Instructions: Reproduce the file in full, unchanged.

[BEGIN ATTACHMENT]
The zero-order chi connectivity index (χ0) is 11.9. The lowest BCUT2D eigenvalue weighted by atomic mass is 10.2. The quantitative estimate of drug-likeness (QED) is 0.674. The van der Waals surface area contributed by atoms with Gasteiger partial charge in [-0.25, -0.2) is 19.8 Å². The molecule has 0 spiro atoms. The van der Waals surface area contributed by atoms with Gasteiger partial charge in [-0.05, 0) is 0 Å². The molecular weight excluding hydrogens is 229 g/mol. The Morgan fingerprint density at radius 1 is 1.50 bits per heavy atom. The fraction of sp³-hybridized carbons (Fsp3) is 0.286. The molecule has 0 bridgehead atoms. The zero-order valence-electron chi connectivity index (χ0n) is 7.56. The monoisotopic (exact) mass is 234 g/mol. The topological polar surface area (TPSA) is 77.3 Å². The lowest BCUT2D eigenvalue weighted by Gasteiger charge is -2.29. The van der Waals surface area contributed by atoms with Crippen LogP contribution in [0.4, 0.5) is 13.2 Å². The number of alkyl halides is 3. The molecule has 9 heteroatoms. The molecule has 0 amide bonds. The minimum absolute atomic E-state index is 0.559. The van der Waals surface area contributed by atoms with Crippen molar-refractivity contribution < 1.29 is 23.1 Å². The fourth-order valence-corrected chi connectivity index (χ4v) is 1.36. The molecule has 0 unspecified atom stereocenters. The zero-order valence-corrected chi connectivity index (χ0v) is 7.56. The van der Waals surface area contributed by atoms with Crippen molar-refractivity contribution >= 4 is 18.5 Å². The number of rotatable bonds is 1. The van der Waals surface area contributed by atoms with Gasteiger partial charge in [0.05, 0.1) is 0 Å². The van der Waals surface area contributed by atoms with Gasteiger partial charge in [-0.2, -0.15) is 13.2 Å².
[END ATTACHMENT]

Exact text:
The zero-order chi connectivity index (χ0) is 11.9. The lowest BCUT2D eigenvalue weighted by atomic mass is 10.2. The quantitative estimate of drug-likeness (QED) is 0.674. The van der Waals surface area contributed by atoms with Gasteiger partial charge in [-0.25, -0.2) is 19.8 Å². The molecule has 0 spiro atoms. The van der Waals surface area contributed by atoms with Gasteiger partial charge in [-0.05, 0) is 0 Å². The molecular weight excluding hydrogens is 229 g/mol. The Morgan fingerprint density at radius 1 is 1.50 bits per heavy atom. The fraction of sp³-hybridized carbons (Fsp3) is 0.286. The molecule has 0 bridgehead atoms. The zero-order valence-electron chi connectivity index (χ0n) is 7.56. The monoisotopic (exact) mass is 234 g/mol. The topological polar surface area (TPSA) is 77.3 Å². The lowest BCUT2D eigenvalue weighted by Gasteiger charge is -2.29. The van der Waals surface area contributed by atoms with Crippen LogP contribution in [0.4, 0.5) is 13.2 Å². The number of alkyl halides is 3. The molecule has 9 heteroatoms. The molecule has 0 amide bonds. The minimum absolute atomic E-state index is 0.559. The van der Waals surface area contributed by atoms with Crippen molar-refractivity contribution < 1.29 is 23.1 Å². The fourth-order valence-corrected chi connectivity index (χ4v) is 1.36. The molecule has 0 unspecified atom stereocenters. The zero-order valence-corrected chi connectivity index (χ0v) is 7.56. The van der Waals surface area contributed by atoms with Crippen molar-refractivity contribution >= 4 is 18.5 Å². The number of rotatable bonds is 1. The van der Waals surface area contributed by atoms with Gasteiger partial charge in [0.05, 0.1) is 0 Å². The van der Waals surface area contributed by atoms with Gasteiger partial charge in [-0.2, -0.15) is 13.2 Å².